A photo from the production of “The Perfect Roommate” KERRYSULLIVAN/ COURTESY
By: Isaiah Rosario, Assistant Sports Editor
Manhattan College juniors Kerry Sullivan and TJ Perez were selected as a semifinalist in the New York Cinematography Awards for their short-film “The Perfect Roommate” which was produced last fall in Professor Michael Grabowski’s COMM 350 Field and Postproduction course.
The film is centered around three main characters which they named April, Danielle and Madison and takes place in their apartment. April comes back and finds out her direct roommate unexpectedly moved out on the week their rent is due. They begin scrambling to find a new roommate and they interview people who just get weirder and weirder as the film progresses. They eventually find a person on the day that the rent is due who is willing to move in and pay the rent. The film ends with a big plot twist.
Sullivan spoke to The Quadrangle about what the application process was like for the New York Cinematography Awards.
“The process for film festivals is that you submit your film for consideration and then the way the New York Cinematography Awards works is either you get selected, or you don’t get selected,” Sullivan said. “We made it to the quarterfinals and didn’t make it past the semis but it doesn’t matter because you still get the award of being a semi-finalist.”
Although Sullivan and Perez did not make it past the semis, they were still ecstatic that their film made it to the point it did.
“I found out [the film was in the semis] over break and I was just like logging into the website just to see if there were any updates and then like this giant thing popped up like congratulations, you’re semi-finalists,” Sullivan said. “I didn’t expect it, it was just so great to be recognized. Even if we didn’t win the $10,000 or whatever it was, it was great to know that not only was our movie good enough to be put forward but to make it past a round of judging.”
The nomination was a symbol of success to Sullivan, but it also held high value of worthiness to Perez as well.
“It’s cool because I do a lot of players, I worked primarily in live theater and it’s kind of cool to have something that’s recorded that I can look back on and be like this is something that I did and not just like an abstract concept of a show that I was a part of once,” Perez said. “It’s cool for me because we did this huge project all semester long and it’s like, we got a good grade on it, but other people outside of an academic setting also thought that it was good and that it was worthy of something.”
Senior Julia Melchiorre spoke on what it was like to be an actor under Perez and Sullivan in her first acting role.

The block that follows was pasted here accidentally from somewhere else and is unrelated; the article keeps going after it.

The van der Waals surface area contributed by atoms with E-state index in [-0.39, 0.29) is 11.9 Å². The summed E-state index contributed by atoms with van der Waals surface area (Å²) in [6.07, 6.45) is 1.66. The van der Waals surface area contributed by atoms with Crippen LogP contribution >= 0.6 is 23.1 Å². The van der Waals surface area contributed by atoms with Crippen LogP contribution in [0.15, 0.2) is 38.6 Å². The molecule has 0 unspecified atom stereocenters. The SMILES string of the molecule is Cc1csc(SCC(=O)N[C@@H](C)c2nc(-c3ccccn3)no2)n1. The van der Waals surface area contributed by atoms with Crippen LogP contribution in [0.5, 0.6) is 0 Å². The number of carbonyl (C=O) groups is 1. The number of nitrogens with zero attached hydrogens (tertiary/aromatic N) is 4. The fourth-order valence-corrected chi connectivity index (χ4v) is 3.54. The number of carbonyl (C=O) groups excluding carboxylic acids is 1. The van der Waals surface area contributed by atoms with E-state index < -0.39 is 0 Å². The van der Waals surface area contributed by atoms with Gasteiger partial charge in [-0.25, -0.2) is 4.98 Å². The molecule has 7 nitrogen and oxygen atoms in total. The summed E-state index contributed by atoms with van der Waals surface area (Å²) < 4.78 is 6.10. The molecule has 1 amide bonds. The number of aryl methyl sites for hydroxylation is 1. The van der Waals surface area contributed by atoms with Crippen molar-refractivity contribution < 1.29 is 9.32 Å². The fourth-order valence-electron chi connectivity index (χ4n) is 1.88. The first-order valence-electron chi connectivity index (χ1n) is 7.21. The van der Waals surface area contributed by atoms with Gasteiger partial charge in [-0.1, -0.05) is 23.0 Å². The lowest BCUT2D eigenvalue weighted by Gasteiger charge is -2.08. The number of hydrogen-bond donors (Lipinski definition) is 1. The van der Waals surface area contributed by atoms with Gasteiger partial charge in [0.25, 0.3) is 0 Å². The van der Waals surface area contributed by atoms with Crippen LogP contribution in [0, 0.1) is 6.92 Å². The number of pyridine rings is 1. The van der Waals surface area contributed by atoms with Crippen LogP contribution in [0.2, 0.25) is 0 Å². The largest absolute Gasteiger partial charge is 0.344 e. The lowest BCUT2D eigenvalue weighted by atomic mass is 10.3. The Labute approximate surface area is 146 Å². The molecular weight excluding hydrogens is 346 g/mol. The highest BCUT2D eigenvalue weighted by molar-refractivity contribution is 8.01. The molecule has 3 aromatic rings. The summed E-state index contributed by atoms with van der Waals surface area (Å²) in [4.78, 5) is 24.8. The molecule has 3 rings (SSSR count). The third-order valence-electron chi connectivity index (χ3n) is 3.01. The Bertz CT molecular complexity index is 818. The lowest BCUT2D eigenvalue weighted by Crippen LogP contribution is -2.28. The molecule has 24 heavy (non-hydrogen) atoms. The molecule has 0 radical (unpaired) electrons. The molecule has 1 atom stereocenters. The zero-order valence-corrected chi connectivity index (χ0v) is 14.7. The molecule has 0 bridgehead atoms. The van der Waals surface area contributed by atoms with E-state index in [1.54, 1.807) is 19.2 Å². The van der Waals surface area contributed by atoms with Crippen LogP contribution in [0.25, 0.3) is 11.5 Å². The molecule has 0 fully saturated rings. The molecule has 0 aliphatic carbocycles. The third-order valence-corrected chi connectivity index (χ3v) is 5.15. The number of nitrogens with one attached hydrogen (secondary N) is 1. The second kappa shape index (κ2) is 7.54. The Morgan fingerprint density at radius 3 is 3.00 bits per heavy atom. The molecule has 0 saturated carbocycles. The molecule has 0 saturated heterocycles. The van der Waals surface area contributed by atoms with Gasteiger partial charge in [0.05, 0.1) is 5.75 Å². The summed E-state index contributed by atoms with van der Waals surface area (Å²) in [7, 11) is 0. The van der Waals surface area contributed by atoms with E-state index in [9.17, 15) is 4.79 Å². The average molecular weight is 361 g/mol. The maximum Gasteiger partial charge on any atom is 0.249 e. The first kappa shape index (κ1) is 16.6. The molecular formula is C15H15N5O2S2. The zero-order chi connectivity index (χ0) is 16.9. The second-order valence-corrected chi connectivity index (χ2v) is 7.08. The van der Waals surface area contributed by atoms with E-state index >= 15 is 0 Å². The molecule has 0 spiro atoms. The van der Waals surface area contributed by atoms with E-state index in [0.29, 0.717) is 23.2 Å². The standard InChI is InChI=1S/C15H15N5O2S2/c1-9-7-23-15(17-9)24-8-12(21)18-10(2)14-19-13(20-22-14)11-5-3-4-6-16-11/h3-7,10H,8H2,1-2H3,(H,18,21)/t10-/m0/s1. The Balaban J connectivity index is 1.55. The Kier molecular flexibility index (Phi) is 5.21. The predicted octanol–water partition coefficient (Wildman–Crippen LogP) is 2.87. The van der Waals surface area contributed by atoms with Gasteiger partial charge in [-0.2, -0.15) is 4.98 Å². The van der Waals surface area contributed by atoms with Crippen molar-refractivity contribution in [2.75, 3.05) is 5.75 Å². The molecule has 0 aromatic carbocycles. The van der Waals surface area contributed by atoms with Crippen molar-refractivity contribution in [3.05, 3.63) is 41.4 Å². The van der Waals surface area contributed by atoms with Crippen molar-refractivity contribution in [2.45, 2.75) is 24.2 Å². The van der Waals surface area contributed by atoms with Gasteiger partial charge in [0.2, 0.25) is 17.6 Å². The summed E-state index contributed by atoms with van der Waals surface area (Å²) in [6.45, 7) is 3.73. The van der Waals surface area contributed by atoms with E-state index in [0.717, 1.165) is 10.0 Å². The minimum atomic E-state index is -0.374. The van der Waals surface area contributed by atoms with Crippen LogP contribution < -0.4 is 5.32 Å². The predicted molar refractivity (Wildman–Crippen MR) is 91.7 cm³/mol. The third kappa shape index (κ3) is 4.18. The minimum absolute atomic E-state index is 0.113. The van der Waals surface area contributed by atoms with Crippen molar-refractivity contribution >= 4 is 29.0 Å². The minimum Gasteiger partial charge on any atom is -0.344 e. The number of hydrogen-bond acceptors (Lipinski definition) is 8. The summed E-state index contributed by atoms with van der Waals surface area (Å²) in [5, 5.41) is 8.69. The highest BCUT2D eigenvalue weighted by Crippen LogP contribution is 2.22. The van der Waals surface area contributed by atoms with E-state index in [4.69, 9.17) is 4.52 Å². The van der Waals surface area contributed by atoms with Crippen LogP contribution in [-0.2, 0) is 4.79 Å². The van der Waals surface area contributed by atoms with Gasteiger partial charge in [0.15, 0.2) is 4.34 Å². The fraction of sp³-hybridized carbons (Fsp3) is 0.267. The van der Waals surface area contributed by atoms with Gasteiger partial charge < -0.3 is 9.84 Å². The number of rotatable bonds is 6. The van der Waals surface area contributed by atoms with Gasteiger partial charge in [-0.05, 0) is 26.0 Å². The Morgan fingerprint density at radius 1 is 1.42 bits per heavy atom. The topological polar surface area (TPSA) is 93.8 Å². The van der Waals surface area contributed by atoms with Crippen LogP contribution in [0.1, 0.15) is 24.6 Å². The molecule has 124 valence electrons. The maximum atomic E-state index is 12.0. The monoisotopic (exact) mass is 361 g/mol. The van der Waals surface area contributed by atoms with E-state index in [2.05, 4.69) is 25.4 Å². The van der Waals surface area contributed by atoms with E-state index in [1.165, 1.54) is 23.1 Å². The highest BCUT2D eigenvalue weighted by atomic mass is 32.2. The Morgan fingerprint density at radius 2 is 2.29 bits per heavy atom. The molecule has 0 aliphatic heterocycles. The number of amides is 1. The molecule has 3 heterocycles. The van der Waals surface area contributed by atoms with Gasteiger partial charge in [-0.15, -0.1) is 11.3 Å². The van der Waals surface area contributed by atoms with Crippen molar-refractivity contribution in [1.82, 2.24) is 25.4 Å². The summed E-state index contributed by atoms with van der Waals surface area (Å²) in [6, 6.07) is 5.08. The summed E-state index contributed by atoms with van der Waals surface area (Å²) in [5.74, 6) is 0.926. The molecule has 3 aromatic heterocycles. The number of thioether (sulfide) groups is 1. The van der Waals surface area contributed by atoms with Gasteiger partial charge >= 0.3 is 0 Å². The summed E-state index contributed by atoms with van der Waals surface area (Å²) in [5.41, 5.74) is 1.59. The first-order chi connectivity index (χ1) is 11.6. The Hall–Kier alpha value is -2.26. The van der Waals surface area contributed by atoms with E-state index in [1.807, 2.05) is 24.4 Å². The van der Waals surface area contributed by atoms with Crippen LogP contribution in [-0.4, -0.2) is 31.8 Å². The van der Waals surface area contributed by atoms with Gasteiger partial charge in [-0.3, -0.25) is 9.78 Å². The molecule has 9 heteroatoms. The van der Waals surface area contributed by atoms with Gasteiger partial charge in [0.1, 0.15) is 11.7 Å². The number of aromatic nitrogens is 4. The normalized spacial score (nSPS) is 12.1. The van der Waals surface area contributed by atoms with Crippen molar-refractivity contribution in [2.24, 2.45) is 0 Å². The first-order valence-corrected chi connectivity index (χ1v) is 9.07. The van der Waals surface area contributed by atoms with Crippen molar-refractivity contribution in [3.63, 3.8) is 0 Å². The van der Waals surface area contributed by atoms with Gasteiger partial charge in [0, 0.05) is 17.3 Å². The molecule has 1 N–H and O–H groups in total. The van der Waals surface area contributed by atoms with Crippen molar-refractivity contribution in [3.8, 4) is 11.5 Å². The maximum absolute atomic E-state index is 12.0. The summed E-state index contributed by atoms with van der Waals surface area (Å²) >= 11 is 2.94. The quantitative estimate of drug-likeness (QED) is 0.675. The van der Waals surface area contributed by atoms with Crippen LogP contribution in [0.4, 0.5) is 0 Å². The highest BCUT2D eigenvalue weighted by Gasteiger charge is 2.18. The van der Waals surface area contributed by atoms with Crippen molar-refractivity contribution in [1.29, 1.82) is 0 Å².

“The process was smooth, really easy, really organized,” Melchiorre said. “We just figured out our schedule and when we could best meet. We were super efficient and productive because we all were really busy at that time of year.”
Creating a film comes with hours upon hours of dedication and hard work. Hard work, however, also comes with some bumps across the road.
“[A lot of difficulties] were trying to find props and scheduling,” she said. “[Scheduling] was a little rough, we planned for a certain amount of time and then we kept filming over and so we had to push things around, which thankfully we had like the best people working with us.”
There were not only struggles on the producer side but there were struggles on the acting side as well, however, the team came together and overcame the obstacles.
“Some of the challenges were just of going in a little bit blind,” Melchiorre said. “I didn’t know exactly what to expect. On the flip side, that’s also the fun part of it. I had a lot of guidance from TJ and Kerry…I think that was super helpful to know how to shape my character and what their vision was and how to best emulate that to make their vision come to life.”
With a media and production concentration at Manhattan College, people aspire to take their work to the next level just like Perez and Sullivan. Perez gave a word of advice on what it takes to be a filmmaker.
“We shot the entire thing in [Sullivan’s] living room like we wanted it to be attainable and I think it shows that filmmaking doesn’t have to be this grand thing that no one can do,” Perez said. “It’s very attainable. If you have a camera in a living room, and you can write it then you can write a script, you can shoot a film, and when I was in middle school I used to make terrible little movies with my friends and it’s like that but you know, I’ve learned how to do it a little bit better and it pays off. It’s nice that you can make a simple fun story about people being people and like anyone can do that.”